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Petroleum: A History of the Oil Region of Venango County Pennsylvania
No preview available - 2016
Allegheny river banks barrels per day become beneath boats boring brought cannel coal capital carried cavities ceased Cherry run coal commenced companies connected Crawford county crevices depth derrick distance distillation dollars doubt drill earth engine enterprise exhausted extent farm favorable flowing fluid Fort Venango French creek freshets gallon hills hundred and fifty important Indians indicate labor land lease lubricating machinery manufacture matter ment mighty miles above Franklin mouth naptha nature neighborhood oil business Oil City Oil creek oil operations oil region oil springs oil valleys opened perhaps petroleum pipe Pit Hole Pittsburgh Plumerville portion pumping purposes quantities refining result shale side Sometimes strata stratum stream success Sugar creek supply surface tank territory third sand rock thousand barrels tion Titusville town trade tubing valley of Oil valuable vein of oil Venango county workmen yielding oil
Page 295 - The quality of mercy is not strained, It droppeth as the gentle rain from heaven Upon the place beneath. It is twice blessed: It blesseth him that gives, and him that takes...
Page 39 - Near unto which town is a valley of pitch very marvellous to behold, and a tiling almost incredible, wherein are many springs throwing out abundantly a kind of black substance, like unto tar and pitch, which serveth all the countries thereabouts to make staunch their barks and boats, every one of which springs maketh a noise like a smith's forge in puffing and blowing out the matter, which never ceaseth night nor day, and the noise is heard a mile off, swallowing up all weighty things that come upon...
Page 221 - When orient dews impearl the enamell'd lawn ; Than from his sides in bright suffusion flow, That now with gold empyreal seem to glow; Now in pellucid sapphires meet the view, And emulate the soft celestial hue; Now beam a flaming crimson on the eye, And now assume the purple's deeper dye : But here description clouds each shining ray; What terms of art can nature's powers display...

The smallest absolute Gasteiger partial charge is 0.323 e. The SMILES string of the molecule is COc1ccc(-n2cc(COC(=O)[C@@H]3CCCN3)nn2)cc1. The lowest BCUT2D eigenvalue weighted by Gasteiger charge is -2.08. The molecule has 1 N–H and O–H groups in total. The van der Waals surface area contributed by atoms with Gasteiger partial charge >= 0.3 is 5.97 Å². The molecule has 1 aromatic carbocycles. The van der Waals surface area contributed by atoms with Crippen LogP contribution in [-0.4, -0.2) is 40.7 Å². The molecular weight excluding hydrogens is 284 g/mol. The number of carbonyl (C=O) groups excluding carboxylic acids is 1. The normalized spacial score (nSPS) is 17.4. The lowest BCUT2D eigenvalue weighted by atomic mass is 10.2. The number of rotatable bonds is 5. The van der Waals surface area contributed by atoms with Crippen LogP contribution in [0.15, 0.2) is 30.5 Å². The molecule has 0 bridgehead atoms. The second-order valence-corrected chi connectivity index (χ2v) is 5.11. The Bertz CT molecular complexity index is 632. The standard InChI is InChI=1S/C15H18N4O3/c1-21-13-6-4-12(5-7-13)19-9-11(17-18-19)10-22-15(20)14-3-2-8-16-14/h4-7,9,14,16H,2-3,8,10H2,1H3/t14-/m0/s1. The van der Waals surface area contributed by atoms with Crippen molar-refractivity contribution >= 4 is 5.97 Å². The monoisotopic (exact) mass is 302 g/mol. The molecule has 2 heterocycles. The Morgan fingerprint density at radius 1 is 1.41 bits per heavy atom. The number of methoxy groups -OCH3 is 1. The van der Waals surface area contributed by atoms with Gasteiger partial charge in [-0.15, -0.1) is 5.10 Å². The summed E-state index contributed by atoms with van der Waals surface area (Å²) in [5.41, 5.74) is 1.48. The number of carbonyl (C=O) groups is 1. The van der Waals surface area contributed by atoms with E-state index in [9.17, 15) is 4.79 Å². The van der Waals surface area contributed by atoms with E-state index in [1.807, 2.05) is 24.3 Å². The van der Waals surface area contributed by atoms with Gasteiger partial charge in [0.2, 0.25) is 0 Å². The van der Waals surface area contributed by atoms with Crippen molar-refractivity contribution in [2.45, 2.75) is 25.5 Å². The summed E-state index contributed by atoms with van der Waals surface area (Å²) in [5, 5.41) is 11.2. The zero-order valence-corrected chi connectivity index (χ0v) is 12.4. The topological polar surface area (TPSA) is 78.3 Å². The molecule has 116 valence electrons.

Page 252 - Through optic glass the Tuscan artist views At evening from the top of Fesole Or in Valdarno to descry new lands, .Rivers or mountains in her spotty globe; His spear, to equal which the tallest pine Hewn on Norwegian hills to be the mast Of some great ammiral, were but a wand.
Page 249 - He putteth forth his hand upon the rock; he overturneth the mountains by the roots. He cutteth out rivers among the rocks; and his eye seeth every precious thing. He bindeth the floods from overflowing; and the thing that is hid bringeth he forth to light.
Page 249 - There is a path which no fowl knoweth, And which the vulture's eye hath not seen : The lion's whelps have not trodden it, Nor the fierce lion passed by it.
Page 57 - A point was selected where the oil appeared to bubble up most freely, when a pit was excavated to a depth of two or three feet. Sometimes this pit was rudely walled up, sometimes not. Sometimes it was near the edge of the water on the bank of the stream, sometimes in the bed of the stream itself, advantage being taken of a time of low water. In these pits the oil and water would collect together, until a stratum of the former would form upon the surface of the latter, when a coarse blanket or piece...
Page 16 - July — near the river Ohio, otherwise Beautiful river, as a monument of renewal of possession...
Page 58 - This cargo consisted of two five gallon kegs, that were slung one on each side of a horse, and thus conveyed by land a distance of seventy or eighty miles. * * Sometimes the market in Pittsburgh became very dull, for a flatboatman would occasionally introduce a barrel or two at once, that he had brought down on his raft of lumber or logs. At other times the demand fell off, so that the purchase of a barrel was hazardous.
Page 18 - They told me, that it was their absolute design to take possession of the Ohio, and by G they would do it; for that, although they were sensible the English could raise two men for their one, yet they knew their motions were too slow and dilatory to prevent any undertaking of theirs.